1. Glucosamine

Glucosamine is a natural component of cartilage, a substance that prevents bones from rubbing against each other and causing pain and inflammation. It might also help prevent the cartilage breakdown that can happen with arthritis.

Many supplements aimed at treating joint pain contain glucosamine, which is one of the most well-studied supplements for osteoarthritis. But despite this research, there are still some questions about how well it works.

There are two types of glucosamine found in supplements: glucosamine hydrochloride and glucosamine sulfate.

One meta-analysis found that products containing glucosamine hydrochloride don’t do much to improve joint pain caused by osteoarthritis. Another study shows that glucosamine sulfate does improve these symptoms, so it may be a better option than glucosamine hydrochloride.

When taken over a long period of time, glucosamine sulfate may also help to slow down the progression of osteoarthritis. Studies suggest that it slows down narrowing of the joint space, a marker of the condition getting worse, when taken for up to three years.

Interestingly, a prospective study (published in BMJ 2019) of 466,039 participants without CVD (CardioVascular Disease), concluded that habitual use of glucosamine supplement to relieve osteoarthritis pain might also be related to lower risks of CVD events.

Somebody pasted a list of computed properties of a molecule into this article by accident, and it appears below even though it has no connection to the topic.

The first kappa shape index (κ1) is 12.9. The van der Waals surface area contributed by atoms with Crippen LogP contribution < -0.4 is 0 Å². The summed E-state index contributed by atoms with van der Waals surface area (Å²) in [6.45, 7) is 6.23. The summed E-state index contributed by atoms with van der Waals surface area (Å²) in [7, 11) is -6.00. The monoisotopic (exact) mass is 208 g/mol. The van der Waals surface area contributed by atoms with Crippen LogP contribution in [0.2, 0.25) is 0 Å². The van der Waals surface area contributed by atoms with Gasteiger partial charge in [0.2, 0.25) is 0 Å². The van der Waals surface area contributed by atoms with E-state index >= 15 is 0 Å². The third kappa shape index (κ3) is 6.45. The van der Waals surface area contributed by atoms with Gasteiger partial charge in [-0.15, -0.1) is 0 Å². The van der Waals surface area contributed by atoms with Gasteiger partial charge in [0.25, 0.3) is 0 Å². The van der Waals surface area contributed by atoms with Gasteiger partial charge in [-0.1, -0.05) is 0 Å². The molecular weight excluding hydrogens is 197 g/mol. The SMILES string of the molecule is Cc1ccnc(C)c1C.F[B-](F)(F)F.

Try it: Glucosamine sulfate is typically taken once daily in a dose of 1,500 milligrams (mg). If this upsets your stomach, try spreading it out over three doses of 500 mg each. You can find glucosamine sulfate supplements on Amazon.


2. Chondroitin

Like glucosamine, chondroitin is a building block of cartilage. It may also help prevent cartilage breakdown from osteoarthritis.

Many clinical studies have found that chondroitin can reduce joint pain and stiffness in people with osteoarthritis. About 53 percent of people who take chondroitin have a 20 percent or greater improvement in knee pain.

Chondroitin sulfate may also slow down the progression of osteoarthritis when taken long-term. Studies show that it slows down narrowing of the joint space when taken for up to 2 years.

Joint supplements often combine chondroitin with glucosamine. But it’s still unclear if taking a combination supplement is any better than taking one or the other on their own.

Try it: Chondroitin is typically taken in a dose of 400 to 800 mg two or three times per day. You can find chondroitin supplements on Amazon.


3. Methylsulfonylmethane (MSM)

Methylsulfonylmethane (MSM) is another common ingredient in supplements said to help with joint pain. One of the most popular uses of MSM is to decrease joint or muscle pain. It has been shown to benefit those with joint degeneration, a common cause of pain in the knees, back, hands and hips.

In one randomised controlled study, MSM improved pain and functioning compared to a placebo in people with osteoarthritis.

A study in 100 people over the age of 50 found that treatment with a supplement containing 1,200 mg of MSM for 12 weeks decreased pain, stiffness and swelling in the joints, compared to a placebo (Int J Biomed Sci. 2015).

The group receiving the supplement also reported improved overall quality of life and less difficulty walking and getting out of bed (Int J Biomed Sci. 2015).

Another study in 32 people with lower back pain found that taking a glucosamine supplement containing MSM significantly reduced lumbar stiffness and pain upon movement, plus greatly increased quality of life (Curr Ther Res Clin Exp. 2005).

Try it: Typical MSM doses range from 1,500 to 6,000 grams per day, sometimes divided into two doses. 

You can find MSM supplements on Amazon.


4. Fish Oil and Omega-3s

The two types of omega-3 fatty acids found in fish oil are eicosapentaenoic acid (EPA) and docosahexaenoic acid (DHA).